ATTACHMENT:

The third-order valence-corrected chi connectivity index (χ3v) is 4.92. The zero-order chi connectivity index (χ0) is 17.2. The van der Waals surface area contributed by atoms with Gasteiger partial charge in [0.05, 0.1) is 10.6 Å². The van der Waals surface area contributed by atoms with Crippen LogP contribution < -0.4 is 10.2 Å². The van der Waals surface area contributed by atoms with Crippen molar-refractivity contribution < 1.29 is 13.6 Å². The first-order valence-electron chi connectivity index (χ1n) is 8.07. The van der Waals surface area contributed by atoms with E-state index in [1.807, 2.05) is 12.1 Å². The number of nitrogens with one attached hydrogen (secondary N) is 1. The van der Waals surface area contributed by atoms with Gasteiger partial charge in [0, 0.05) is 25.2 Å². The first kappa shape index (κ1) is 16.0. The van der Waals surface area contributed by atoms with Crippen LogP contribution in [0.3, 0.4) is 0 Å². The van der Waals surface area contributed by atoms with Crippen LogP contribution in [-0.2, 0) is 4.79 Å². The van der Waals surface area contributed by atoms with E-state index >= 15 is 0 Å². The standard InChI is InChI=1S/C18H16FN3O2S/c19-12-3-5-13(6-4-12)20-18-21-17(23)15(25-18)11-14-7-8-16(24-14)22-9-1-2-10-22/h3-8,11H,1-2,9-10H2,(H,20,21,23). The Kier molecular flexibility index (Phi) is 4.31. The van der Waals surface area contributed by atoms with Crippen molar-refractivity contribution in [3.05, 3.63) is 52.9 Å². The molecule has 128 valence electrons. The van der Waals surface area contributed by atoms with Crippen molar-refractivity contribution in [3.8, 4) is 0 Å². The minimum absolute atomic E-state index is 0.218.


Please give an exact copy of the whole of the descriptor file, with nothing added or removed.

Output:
The third-order valence-corrected chi connectivity index (χ3v) is 4.92. The zero-order chi connectivity index (χ0) is 17.2. The van der Waals surface area contributed by atoms with Gasteiger partial charge in [0.05, 0.1) is 10.6 Å². The van der Waals surface area contributed by atoms with Crippen LogP contribution < -0.4 is 10.2 Å². The van der Waals surface area contributed by atoms with Crippen molar-refractivity contribution < 1.29 is 13.6 Å². The first-order valence-electron chi connectivity index (χ1n) is 8.07. The van der Waals surface area contributed by atoms with E-state index in [1.807, 2.05) is 12.1 Å². The number of nitrogens with one attached hydrogen (secondary N) is 1. The van der Waals surface area contributed by atoms with Gasteiger partial charge in [0, 0.05) is 25.2 Å². The first kappa shape index (κ1) is 16.0. The van der Waals surface area contributed by atoms with Crippen LogP contribution in [0.3, 0.4) is 0 Å². The van der Waals surface area contributed by atoms with Crippen LogP contribution in [-0.2, 0) is 4.79 Å². The van der Waals surface area contributed by atoms with E-state index >= 15 is 0 Å². The standard InChI is InChI=1S/C18H16FN3O2S/c19-12-3-5-13(6-4-12)20-18-21-17(23)15(25-18)11-14-7-8-16(24-14)22-9-1-2-10-22/h3-8,11H,1-2,9-10H2,(H,20,21,23). The Kier molecular flexibility index (Phi) is 4.31. The van der Waals surface area contributed by atoms with Crippen molar-refractivity contribution in [3.05, 3.63) is 52.9 Å². The molecule has 128 valence electrons. The van der Waals surface area contributed by atoms with Crippen molar-refractivity contribution in [3.8, 4) is 0 Å². The minimum absolute atomic E-state index is 0.218.